‘I Feel the Presence of The Lord’  

"I Feel The Presence of The Lord" is a personal collection of devotions intended to encourage the reader to seek and see the Lord in every aspect of their life.
The enemy of our souls would have us subscribe to the mentality of being endlessly busy, and therefore it being excusable to relegate God to a Sunday morning church service, if that. Thus, many in our churches today are powerless Christians and/or Christians in whom faith and fellowship with God is sorely wanting.
I Feel The Presence of The Lord is not just a book to be read as part of our daily devotions. It is a collection of thoughts and instructions to inspire the reader to meditate upon the Lord and His Word.

Let's Focus On A 'United Future' – From My Vault

January 25, 2014

The following is my syndicated column that appeared in print February 17, 2004. It once again shows just how far ahead of the curve I was in discussing the issues we grapple with today. Which is why I titled my book “Random Rants: I Was Right Then And I Am Right Now.”

February is Black History Month. But instead of black children learning the truth of American history, they are taught revisions and misrepresentations.

Instead of white children being taught the truth of said history, they are imbibed with guilt, shame and the burden of past ills under the guise of truth. In many instances, those teaching are unforgivably ignorant of the truth and /or purposely distort the truth.

My grandmother used to say “You are what you think.” Allowing for even a modicum of truth in her saying, can there be any wonder as to the disassociative, belligerent, self-destructive behavior of many black youths? Of many youths in general, but I digress from my point.

Black inner-city children view life through a different prism (albeit not an all exclusive one) than most of America. They view it through a lens of frustration, anger and malaise. They view the outside world through a prism of shame and inferiority.

They view it that way because those whom they are instructed to look up to feed them a steady diet of the same. And at no time is that diet filled with more bitterness and resentment than during Black History Month. But I get ahead of myself.

[adsanity id=8405 align=alignleft /]In their neighborhoods – and in their social groups – it is a common, everyday, birth-to-death occurrence to hear “that ol’ white man,” “whitey this” or “whitey that” and many other shameful epithets. While at a service station, a black gentleman commenting to me, referred to a college-student customer as “That ol’ stupid white boy.” When I inquired why he said that, I was told emphatically, “Because he is.”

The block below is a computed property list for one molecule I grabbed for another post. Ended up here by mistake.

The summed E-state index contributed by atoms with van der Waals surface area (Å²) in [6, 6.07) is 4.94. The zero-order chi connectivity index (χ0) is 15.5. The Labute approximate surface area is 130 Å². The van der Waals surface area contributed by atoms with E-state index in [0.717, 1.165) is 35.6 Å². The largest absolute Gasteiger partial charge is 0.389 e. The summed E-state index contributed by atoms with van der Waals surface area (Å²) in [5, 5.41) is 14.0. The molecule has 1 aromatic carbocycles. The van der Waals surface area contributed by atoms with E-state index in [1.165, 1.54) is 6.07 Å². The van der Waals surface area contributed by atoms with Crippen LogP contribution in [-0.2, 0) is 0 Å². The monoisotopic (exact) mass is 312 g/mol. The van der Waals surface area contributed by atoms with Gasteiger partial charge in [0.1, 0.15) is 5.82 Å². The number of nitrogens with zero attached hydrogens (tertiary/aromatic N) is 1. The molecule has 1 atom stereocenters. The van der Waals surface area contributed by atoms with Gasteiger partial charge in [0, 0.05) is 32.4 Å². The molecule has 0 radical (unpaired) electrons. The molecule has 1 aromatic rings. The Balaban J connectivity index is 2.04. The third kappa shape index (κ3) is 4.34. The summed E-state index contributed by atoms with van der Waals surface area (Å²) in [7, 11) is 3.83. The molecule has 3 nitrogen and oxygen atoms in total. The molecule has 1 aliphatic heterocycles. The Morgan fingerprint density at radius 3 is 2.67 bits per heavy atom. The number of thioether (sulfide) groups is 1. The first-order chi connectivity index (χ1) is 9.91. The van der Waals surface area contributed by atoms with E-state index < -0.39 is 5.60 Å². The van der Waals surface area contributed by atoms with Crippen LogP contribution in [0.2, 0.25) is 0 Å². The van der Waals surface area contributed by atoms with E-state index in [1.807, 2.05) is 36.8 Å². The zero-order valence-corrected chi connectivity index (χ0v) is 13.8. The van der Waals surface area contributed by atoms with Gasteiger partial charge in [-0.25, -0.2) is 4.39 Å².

From the church pulpit to the corner store – with radio and television in between – black children hear condescending and racist remarks about “whitey,” and it isn’t just in the “hood.” It is in black homes across the social and economic divide. It’s just that in the “hood” the opportunity to mingle with those outside one’s race is limited.

Black children today claim to be ashamed and embarrassed by books like “Tom Sawyer,” “Huckleberry Finn” and “To Kill a Mockingbird” because of the liberal use of language from that time. But gutter lyrics from the bejeweled oracles of life’s wisdom from the streets – i.e., rappers – cause no such anxiety. How can a book with period language from decades past cause suffering when lyrics about drugs, pimps, hos and killin’s do not? Especially when your best friend might be doing time for drugs or dead from a drive by?

Allowing that one is what they think – should anyone be surprised at the lyrics of rappers?

During Black History Month, black children have Paul Robeson, Marcus Garvey and W.E.B. Dubois – all of whom were purveyors of bitterness – force fed to them. They have charlatans flood the classrooms to teach them about Africa and African culture. The networks replay “Roots,” a damnable lie and charade that has been discredited.

But they don’t hear about James A. Harris, William Lester Jr., William B. Purvis or Capt. Robert Lawrence Jr.

It is time to stop the insufferable stupidity of pretending to have some association with a “motherland.” We are Americans. The word itself is plural, but it is not hyphenated. I trust my intent is understood.

I further submit it is time to abandon Black History Month – it has become a platform for those who would elevate themselves above the factual content of history. Instead, it is time to establish a month dedicated to a “united American future.” One of true diversity and inclusion, not the counter-social affirmative programs of today.

Because as I survey the present, the future of inner-city black youth is not conducive to a month-long celebration 50 years from now.

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Mychal Massie

About the Author

Mychal Massie

Mychal S. Massie is an ordained minister who spent 13 years in full-time Christian Ministry. Today he serves as founder and Chairman of the Racial Policy Center (RPC), a think tank he officially founded in September 2015. RPC advocates for a colorblind society. He was founder and president of the non-profit “In His Name Ministries.” He is the former National Chairman of a conservative Capitol Hill think tank; and a former member of the think tank National Center for Public Policy Research. Read entire bio here

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